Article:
Upon a detailed look at the chromatograms, different masses with the characteristic fragmentation pattern of derivatized azides could be found (Table 1 and Supporting Information File 1, Figures S7–S9). The molecular formula obtained from HRMS data indicates that three glidobactin derivatives namely glidobactin A (4) [22], cepafungin I (5) [23,24] and luminmycin D (6) [25,26] were enriched (Scheme 2). Glidobactins are well-known proteasome inhibitors that react with a conserved threonine residue in the β5 subunit of the proteasome [24]. From Photorhabdus strains they have previously only been detected from infected insects [25], low-salt growth media [24] or by heterologous expression of the respective gene cluster in E. coli [26]. Their identification in this study was confirmed with pure glidobactin A (4) showing the same azide reactivity and retention time compared to 4 from the crude extract (Supporting Information File 1, Figure S10). The comparison of the MS/MS spectra of natural and azidated 4 revealed that the reaction took place at the ring-double bond that is also attacked by the threonine in the proteasome (Supporting Information File 1, Figure S11). To the best of our knowledge, this is the first detection of glidobactins in a supernatant of Photorhabdus under standard laboratory conditions, which points out once again the advantage of the enrichment step allowing the detection of otherwise barely detectable components in complex mixtures. A determination of the detection limit for pure glidobactin A (4) added into LB medium revealed a detection limit of 10 µg/L (≈20 nmol/L) (Supporting Information File 1, Figure S12) and was comparable to the detection limit of the epoxide (Supporting Information File 1, Figure S4).

Table 1: Additionally found masses in the tested strains, calculated molecular formulas of possible azide–alkyne cycloaddition products, and the molecular formulas of the putative parent compounds derived from subtraction of the azide and CARR-derived moiety (C13H19N4O2S).

Strain Compd. tR
[M + H]+
Calcd. molecular formula [M + H]+
Δppm Molecular formula natural product Natural product
P. luminescens TT01 3 8.1 567.2635 C30H39N4O5S 567.2636 0.1 C17H18O3 1
Photorhabdus PB 68.1 8.6 491.2103 C27H31N4O3S 491.2071 2.2 C14H10O unknown
8.0 493.2258 C27H33N4O3S 493.2268 2.0 C14H12O unknown
8.5 517.2483 C26H37N4O5S 517.2479 2.0 C13H16O3 unknown
3 8.1 567.2635 C30H39N4O5S 567.2636 0.1 C17H18O3 1
7 9.0 817.4630 C40H65N8O8S 817.4641 2.0 C27H44N4O6 4
8 9.3 831.4801 C41H67N8O8S 831.4797 1.1 C28H46N4O6 5
Photorhabdus PB 45.5 10.7 551.3617 C29H51N4O4S 551.3626 1.5 C16H30O2 unknown
9 9.8 815.4859 C41H67N8O7S 815.4848 1.3 C28H46N4O5 6
10.1 819.5144 C41H71N8O7S 819.5161 2.0 C28H50N4O5 unknown
Photorhabdus temperata subsp. thracensis DSM 15199 8.0 493.2258 C27H33N4O3S 493.2268 2.0 C14H14O unknown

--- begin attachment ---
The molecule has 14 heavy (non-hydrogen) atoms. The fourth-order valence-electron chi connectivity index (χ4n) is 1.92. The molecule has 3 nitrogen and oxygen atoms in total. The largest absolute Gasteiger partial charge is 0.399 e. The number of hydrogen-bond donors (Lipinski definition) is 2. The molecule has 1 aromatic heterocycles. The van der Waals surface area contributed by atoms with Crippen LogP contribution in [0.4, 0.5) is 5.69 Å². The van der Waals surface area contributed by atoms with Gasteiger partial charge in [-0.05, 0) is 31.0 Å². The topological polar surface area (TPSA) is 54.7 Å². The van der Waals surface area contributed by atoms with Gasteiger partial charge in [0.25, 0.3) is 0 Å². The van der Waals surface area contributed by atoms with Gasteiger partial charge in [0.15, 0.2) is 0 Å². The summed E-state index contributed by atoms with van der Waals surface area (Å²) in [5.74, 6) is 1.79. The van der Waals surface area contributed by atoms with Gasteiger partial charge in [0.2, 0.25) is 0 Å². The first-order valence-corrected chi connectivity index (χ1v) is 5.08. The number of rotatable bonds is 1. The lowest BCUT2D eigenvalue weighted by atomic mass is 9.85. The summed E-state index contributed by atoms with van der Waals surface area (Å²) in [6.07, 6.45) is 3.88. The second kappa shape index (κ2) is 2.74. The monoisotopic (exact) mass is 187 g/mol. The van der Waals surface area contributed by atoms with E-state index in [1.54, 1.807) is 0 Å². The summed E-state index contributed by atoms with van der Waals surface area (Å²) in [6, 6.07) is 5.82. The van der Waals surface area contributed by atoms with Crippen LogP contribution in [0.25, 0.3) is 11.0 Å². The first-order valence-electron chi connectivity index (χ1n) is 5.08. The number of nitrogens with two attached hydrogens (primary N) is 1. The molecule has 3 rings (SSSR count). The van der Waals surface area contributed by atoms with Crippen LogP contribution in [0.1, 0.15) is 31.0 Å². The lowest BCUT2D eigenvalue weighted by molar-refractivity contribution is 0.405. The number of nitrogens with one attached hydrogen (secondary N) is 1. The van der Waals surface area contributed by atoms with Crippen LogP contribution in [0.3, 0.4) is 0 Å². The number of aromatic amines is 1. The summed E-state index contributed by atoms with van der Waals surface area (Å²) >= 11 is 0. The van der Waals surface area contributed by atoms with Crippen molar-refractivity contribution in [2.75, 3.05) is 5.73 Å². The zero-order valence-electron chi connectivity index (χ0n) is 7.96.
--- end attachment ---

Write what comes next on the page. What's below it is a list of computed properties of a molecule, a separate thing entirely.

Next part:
9.5 489.2525 C25H37N4O4S 489.2530 3.9 C12H16O2 unknown
10.7 551.3617 C29H51N4O4S 551.3626 1.5 C16H30O2 unknown

Scheme 2: Structures of glidobactin derivatives (glidobactin A (4), cepafungin I (5) and luminmycin D (6)) before and after azidation and azide enrichment procedure (7, 8, 9). The MS2 spectrum indicates that azidation of glidobactins only took place on the reactive site that is also targeted by the proteasome (Supporting Information File 1, Figure S11) [24].


The combination of the reactivity-guided introduction of an azide functionality into electrophilic natural products and the subsequent azide enrichment on a solid phase facilitates the detection of epoxides and α,β-unsaturated enones in XAD extracts of Photorhabdus. Epoxystilbene (1) and glidobactins have never been observed before in XAD extracts of Photorhabdus grown under standard conditions. Most likely this is due to very low production levels of these compounds thus illustrating the power of this method. We deem that many more electrophilic compounds were just overlooked in the past due to their low concentrations. In combination with labeling experiments even the nature of the parent natural product could be revealed. Moreover, a possible scale-up of this procedure should enable the preparative purification of yet unidentified compounds as well as the structural confirmation of the identified structures. This approach can also be applied to extracts of other bacteria, fungi and plants and can give at least hints on new electrophilic natural products, where their reactivity against azide might also reflect their biological activity.

Supporting Information

Supporting Information File 1: Materials, methods and supplementary figures.
Format: PDF Size: 796.7 KB Download


The authors are grateful to Dr. A. J. Perez for providing CARR and helpful discussions, as well as Lei Zhao for providing purified glidobactin A. This work was supported by a European Research Council starting grant under grant agreement number 311477.


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© 2017 Wesche et al.; licensee Beilstein-Institut.